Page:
By Sally Fahey

The Flyers rebuild from the depths of mediocrity is in motion.

And, with the exception of their rock-star mascot Gritty, no one has more of a spotlight than new coach Alain Vigneault.

He has coached two different types of teams and he had similar success in both, but his time with the Vancouver Canucks seems like a closer predictor for what to expect with the Flyers.

During his time with the Canucks, Vigneault enjoyed the prime years of elite players like Henrik Sedin, Daniel Sedin and Roberto Luongo. Those years were good times to be Canucks fans (just like the years to come). Having three players that talented was a luxury coaches dream of having.

The new head coach came in and didn’t disappoint. He immediately began to take the Canucks from a bottom-dwelling possession team and turned them into a top-10 team. Below is a look at the shot attempt control for his time in Vancouver, minus the 2006-2007 season because they weren’t available.

Season CF% Rank
2007-08 48.09 22
2008-09 49.47 15
2009-10 51.75 10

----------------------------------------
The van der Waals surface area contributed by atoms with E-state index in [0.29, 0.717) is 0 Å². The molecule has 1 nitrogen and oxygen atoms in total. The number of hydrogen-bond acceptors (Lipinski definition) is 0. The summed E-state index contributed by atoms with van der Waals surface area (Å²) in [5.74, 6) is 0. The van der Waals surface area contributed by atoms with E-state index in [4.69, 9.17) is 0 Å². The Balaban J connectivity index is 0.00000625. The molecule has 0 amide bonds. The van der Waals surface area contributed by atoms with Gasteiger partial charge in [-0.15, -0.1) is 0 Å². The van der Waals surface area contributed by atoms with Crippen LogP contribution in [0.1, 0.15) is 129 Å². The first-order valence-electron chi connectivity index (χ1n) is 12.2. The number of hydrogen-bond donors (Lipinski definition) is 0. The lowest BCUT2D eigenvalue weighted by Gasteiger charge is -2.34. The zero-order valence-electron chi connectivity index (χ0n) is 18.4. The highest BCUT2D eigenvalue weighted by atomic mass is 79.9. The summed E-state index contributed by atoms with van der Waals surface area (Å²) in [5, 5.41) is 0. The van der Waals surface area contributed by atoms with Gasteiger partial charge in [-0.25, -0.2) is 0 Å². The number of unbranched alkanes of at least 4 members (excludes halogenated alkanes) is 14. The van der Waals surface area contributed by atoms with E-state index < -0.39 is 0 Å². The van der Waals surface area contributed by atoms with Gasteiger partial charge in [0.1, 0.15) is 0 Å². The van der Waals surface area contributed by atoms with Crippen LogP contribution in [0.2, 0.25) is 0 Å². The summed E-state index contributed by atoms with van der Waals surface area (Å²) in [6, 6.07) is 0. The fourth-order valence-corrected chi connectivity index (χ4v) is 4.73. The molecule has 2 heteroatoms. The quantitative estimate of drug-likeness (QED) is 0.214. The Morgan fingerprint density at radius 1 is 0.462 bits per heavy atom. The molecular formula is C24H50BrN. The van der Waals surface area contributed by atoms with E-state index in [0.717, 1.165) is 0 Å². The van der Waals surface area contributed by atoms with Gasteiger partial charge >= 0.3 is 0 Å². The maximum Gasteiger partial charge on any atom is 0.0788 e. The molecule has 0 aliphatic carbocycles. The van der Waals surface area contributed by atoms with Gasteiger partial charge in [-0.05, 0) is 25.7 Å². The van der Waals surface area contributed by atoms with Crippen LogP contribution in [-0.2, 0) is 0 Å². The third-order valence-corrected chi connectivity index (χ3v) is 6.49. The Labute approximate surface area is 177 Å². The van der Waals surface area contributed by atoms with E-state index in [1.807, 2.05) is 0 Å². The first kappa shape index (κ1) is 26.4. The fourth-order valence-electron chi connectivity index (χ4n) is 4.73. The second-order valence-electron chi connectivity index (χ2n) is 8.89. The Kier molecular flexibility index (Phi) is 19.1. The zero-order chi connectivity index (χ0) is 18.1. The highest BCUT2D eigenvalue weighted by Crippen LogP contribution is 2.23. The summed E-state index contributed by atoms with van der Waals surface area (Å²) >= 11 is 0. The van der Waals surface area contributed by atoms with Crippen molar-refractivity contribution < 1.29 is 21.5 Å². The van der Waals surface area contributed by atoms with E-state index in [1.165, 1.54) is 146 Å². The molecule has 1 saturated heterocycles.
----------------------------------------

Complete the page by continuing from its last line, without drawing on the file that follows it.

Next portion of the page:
2010-11 52.23 6
2011-12 52.75 7
2013 51.42 11

His growth went hand in hand with the Sedins development. The Canucks also had excellent secondary scoring with Ryan Kesler and Alexandre Burrows. They also had a future Hall of Famer guarding the net in Luongo. They had a very good hockey team, to say the least. Vigneault seemed to maximize the talent he was given, taking Vancouver within a win of the Stanley Cup in 2011.

Following that peak season, the Canucks lost in Round 1 to the Los Angeles Kings (five games) and San Jose Sharks (four games). The ice is much thinner in this scenario when you’ve been behind the bench for seven seasons. Both coaches that followed didn’t seem to accomplish much more than Vigneault could have done. Outside of failing to secure a Stanley Cup, his time in Vancouver was filled with passing grades in both the eye test and statistics.

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